|No. 22, 20|
February 26, 1959 |
Panama City, Panama
|Listed height||6 ft 6 in (1.98 m)|
|Listed weight||190 lb (86 kg)|
|High school||William E. Grady
(Brooklyn, New York)
|College||Kansas State (1977–1981)|
|NBA draft||1981 / Round: 1 / Pick: 9th overall|
|Selected by the Dallas Mavericks|
|1992–1994||New York Knicks|
|1994–1995||AEK Athens (Greece)|
|1995–1996||Olimpia Milano (Italy)|
|1996–1997||CSP Limoges (France)|
|Career highlights and awards|
|Career NBA statistics|
|Points||17,623 (18.0 ppg)|
|Rebounds||3,278 (3.3 rpg)|
|Assists||2,981 (3.0 apg)|
|Stats at Basketball-Reference.com|
After being raised in Brooklyn, New York, Blackman attended Kansas State University where he played basketball under coach Jack Hartman. At Kansas State, Blackman had a number of noteworthy achievements:
- In 1980, he was named the Big Eight Conference Player of the Year and All-American.
- He was a three-time unanimous All-Big Eight selection.
- He was three times named the Big Eight Defensive Player of the Year.
- He scored 1,844 career points, the second-highest total in Kansas State history.
- He had a career .517 Field Goal Percentage and a .717 Free Throw Percentage.
Long after his departure from school, in 1996, when the Big Eight Conference expanded to the Big 12, Blackman was named to the AP all-time All-Big Eight basketball team.
Blackman's number 25 jersey was retired by Kansas State in a ceremony at halftime of a game against Iowa State on February 17, 2007.
Rolando Blackman was drafted by the Mavericks in the first round (9th overall) of the 1981 NBA Draft. He became the first Panamanian-born to play in the NBA. In eleven seasons with the Mavericks, Blackman was named to the NBA All-Star Team four times and played on six Maverick playoff teams. Blackman made 6,487 field goals with the Mavericks and scored 16,643 points, which was a franchise record for 18 years – until broken by Dirk Nowitzki on March 8, 2008. In his 865 games with the Mavericks, Blackman never fouled out of a game.
Blackman spent his final two seasons in the NBA with the New York Knicks, reuniting with former Dallas teammate Derek Harper, and the team made the Finals in his final year, losing to the Houston Rockets. When he retired from the league following the 1993–94 NBA season, he had career totals of 17,623 points, 3,278 rebounds and 2,981 assists. Upon retirement, Blackman's points total ranked in the top 50 in NBA history. (He is currently directly behind Magic Johnson on the list of all-time NBA points.) Blackman's number 22 jersey was retired by the Mavericks on March 11, 2000.
Rolando Blackman signed with the Greek League team AEK Athens BC in the middle of the 1994–95 season. The next season he played for Stefanel Milano in the Italian League, and helped them to win both the Italian National Championship and the Italian Basketball Cup of the 1995–96 season by averaging 15.3 points per game. Blackman was named MVP of the Italian Cup series. His Italian club also reached the final game of the Korać Cup championship that season, where it lost to Efes Pilsen Istanbul.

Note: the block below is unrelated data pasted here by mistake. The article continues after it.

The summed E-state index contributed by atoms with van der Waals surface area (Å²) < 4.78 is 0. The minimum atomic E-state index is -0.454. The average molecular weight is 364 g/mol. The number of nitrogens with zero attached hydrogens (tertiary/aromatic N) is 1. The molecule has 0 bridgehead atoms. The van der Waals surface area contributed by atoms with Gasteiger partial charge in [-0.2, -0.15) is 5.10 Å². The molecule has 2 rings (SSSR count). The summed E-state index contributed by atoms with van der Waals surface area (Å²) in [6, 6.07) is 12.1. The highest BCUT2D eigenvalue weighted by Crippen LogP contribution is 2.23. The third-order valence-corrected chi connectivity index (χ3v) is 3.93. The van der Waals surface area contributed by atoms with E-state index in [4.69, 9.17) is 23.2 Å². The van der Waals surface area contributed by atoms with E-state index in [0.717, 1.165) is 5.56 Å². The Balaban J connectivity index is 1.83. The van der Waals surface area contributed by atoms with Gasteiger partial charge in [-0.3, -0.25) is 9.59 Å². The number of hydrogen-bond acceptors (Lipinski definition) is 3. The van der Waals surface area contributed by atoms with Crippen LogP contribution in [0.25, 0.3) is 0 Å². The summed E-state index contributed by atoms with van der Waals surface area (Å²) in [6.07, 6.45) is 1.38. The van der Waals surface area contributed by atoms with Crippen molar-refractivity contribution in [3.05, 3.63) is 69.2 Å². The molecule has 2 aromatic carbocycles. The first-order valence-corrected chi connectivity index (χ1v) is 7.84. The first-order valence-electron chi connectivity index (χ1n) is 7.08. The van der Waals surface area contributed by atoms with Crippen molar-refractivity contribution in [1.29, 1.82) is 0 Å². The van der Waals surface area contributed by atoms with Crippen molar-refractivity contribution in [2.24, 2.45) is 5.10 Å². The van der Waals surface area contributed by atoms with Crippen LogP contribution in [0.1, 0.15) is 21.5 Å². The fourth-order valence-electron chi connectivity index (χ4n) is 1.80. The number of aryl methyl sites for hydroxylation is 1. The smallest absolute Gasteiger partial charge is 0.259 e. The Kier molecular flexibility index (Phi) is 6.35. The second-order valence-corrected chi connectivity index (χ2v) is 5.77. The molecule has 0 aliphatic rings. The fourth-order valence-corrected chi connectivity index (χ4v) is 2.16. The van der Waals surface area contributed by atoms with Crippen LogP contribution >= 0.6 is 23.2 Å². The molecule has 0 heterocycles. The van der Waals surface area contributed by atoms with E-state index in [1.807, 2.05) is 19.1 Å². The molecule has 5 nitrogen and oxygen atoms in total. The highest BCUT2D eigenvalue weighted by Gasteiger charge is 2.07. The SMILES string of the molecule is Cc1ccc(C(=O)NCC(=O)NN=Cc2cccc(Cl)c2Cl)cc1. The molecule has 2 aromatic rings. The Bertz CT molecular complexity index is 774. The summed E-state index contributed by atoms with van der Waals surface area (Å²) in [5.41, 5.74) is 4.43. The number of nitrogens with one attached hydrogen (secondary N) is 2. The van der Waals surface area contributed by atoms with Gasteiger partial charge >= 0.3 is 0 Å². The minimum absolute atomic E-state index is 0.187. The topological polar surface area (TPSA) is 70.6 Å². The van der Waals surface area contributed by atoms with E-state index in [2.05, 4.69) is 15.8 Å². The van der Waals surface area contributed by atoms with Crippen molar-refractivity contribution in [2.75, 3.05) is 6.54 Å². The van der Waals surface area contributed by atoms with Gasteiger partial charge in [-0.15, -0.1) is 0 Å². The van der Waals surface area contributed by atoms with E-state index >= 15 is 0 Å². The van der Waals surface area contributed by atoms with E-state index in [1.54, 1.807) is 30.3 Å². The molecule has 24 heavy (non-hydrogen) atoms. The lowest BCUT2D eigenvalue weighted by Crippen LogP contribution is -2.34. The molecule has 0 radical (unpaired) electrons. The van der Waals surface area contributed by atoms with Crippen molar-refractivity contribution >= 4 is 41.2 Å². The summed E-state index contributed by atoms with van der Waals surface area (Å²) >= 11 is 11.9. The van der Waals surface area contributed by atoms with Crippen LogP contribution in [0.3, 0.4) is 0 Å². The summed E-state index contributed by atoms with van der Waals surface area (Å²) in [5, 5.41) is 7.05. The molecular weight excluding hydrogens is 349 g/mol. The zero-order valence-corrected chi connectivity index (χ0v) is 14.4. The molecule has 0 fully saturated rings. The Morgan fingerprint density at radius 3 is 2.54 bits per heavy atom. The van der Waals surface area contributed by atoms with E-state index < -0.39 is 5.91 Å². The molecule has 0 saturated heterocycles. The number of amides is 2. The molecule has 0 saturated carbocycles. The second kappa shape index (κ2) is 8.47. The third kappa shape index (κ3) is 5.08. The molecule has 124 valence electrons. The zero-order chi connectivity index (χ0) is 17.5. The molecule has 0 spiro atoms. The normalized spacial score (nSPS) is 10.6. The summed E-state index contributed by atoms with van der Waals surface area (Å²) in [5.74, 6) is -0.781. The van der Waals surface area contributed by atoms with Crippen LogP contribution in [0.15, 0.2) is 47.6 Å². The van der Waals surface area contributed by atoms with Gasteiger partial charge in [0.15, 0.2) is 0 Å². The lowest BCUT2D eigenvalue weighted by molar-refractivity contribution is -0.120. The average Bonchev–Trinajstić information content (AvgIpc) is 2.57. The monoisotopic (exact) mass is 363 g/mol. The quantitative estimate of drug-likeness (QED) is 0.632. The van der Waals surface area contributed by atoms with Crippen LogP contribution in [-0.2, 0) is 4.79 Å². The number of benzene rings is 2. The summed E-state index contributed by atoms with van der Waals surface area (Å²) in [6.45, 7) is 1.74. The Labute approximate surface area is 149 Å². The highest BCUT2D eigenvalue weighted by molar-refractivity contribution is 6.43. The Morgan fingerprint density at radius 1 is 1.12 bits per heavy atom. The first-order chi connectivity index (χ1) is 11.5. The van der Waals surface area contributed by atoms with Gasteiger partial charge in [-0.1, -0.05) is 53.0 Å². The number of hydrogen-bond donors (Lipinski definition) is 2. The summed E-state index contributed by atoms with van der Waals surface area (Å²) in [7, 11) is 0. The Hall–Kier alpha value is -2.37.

In 2000, Blackman was tapped to be the defensive coordinator for the Mavericks under coach Don Nelson. The next year he served as an assistant coach for the German National team and helped lead them to a bronze medal at the 2002 World Basketball Championships in Indianapolis. During the 2004-05 NBA season, Blackman was hired as one of the Mavericks' television analysts, along with Matt Pinto and Bob Ortegel. For the 2005-06 NBA season, Blackman returned to the Mavericks' bench, serving his first season as a full-fledged assistant coach. In July 2006 he was promoted to the position of Director of Player Development.
In August 2010, Blackman was hired as an assistant coach for the Turkey national basketball team by head coach Bogdan Tanjevic, in advance of the 2010 FIBA World Championship tournament. Blackman stated that he took the job specifically to work again with Tanjevic, who had been his coach in Milan.
During the 2006 NBA Finals, Blackman's former coach with the New York Knicks, Pat Riley, admitted, publicly for the first time, that sitting Rolando Blackman in favor of John Starks during Games 6 and 7 of the 1994 NBA Finals was the biggest coaching mistake in his career and that he has never forgiven himself for it.
He has four children and resides in Dallas, Texas.
Blackman is on the Board of Directors of the Assist Youth Foundation. The foundation's goal is to advance opportunities for underprivileged kids in the Dallas/Fort Worth Metroplex and across the globe.
Blackman is a member of Kappa Alpha Psi fraternity. Blackman continues to contribute to his chapter, Beta Psi, as well as the Kansas State University community.
- NBA.com History: This Date in History - March
-  BallinEurope.com: Turkiye’ye hosgeldiniz, Rolando Blackman!
-  FIBA: Turkey bring in Blackman as assistant
- NBA.com Historical Player File
- Basketball-Reference.com: Rolando Blackman
- NBA.com: Rolando Blackman
- Kansas Sports Hall of Fame biography